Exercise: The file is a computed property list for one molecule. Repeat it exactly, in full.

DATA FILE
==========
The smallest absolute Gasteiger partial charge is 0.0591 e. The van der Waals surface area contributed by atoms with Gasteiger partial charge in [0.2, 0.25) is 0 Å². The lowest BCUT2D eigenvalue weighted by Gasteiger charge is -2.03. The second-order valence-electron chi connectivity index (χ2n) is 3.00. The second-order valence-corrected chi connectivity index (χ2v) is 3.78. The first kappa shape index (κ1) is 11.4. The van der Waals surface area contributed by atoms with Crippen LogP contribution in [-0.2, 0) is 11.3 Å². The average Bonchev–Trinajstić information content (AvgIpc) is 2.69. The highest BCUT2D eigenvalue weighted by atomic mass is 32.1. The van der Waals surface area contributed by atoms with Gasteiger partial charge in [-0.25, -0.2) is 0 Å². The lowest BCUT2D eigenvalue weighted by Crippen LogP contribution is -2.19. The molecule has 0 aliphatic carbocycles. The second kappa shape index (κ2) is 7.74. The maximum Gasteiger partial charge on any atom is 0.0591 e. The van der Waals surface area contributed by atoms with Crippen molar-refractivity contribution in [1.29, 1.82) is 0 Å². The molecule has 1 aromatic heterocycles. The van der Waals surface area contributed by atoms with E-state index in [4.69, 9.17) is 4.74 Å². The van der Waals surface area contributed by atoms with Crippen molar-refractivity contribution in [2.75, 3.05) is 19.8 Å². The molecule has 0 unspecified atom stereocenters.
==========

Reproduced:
The smallest absolute Gasteiger partial charge is 0.0591 e. The van der Waals surface area contributed by atoms with Gasteiger partial charge in [0.2, 0.25) is 0 Å². The lowest BCUT2D eigenvalue weighted by Gasteiger charge is -2.03. The second-order valence-electron chi connectivity index (χ2n) is 3.00. The second-order valence-corrected chi connectivity index (χ2v) is 3.78. The first kappa shape index (κ1) is 11.4. The van der Waals surface area contributed by atoms with Crippen LogP contribution in [-0.2, 0) is 11.3 Å². The average Bonchev–Trinajstić information content (AvgIpc) is 2.69. The highest BCUT2D eigenvalue weighted by atomic mass is 32.1. The van der Waals surface area contributed by atoms with Gasteiger partial charge in [-0.25, -0.2) is 0 Å². The lowest BCUT2D eigenvalue weighted by Crippen LogP contribution is -2.19. The molecule has 0 aliphatic carbocycles. The second kappa shape index (κ2) is 7.74. The maximum Gasteiger partial charge on any atom is 0.0591 e. The van der Waals surface area contributed by atoms with Crippen molar-refractivity contribution in [1.29, 1.82) is 0 Å². The molecule has 1 aromatic heterocycles. The van der Waals surface area contributed by atoms with E-state index in [4.69, 9.17) is 4.74 Å². The van der Waals surface area contributed by atoms with Crippen molar-refractivity contribution in [2.75, 3.05) is 19.8 Å². The molecule has 0 unspecified atom stereocenters.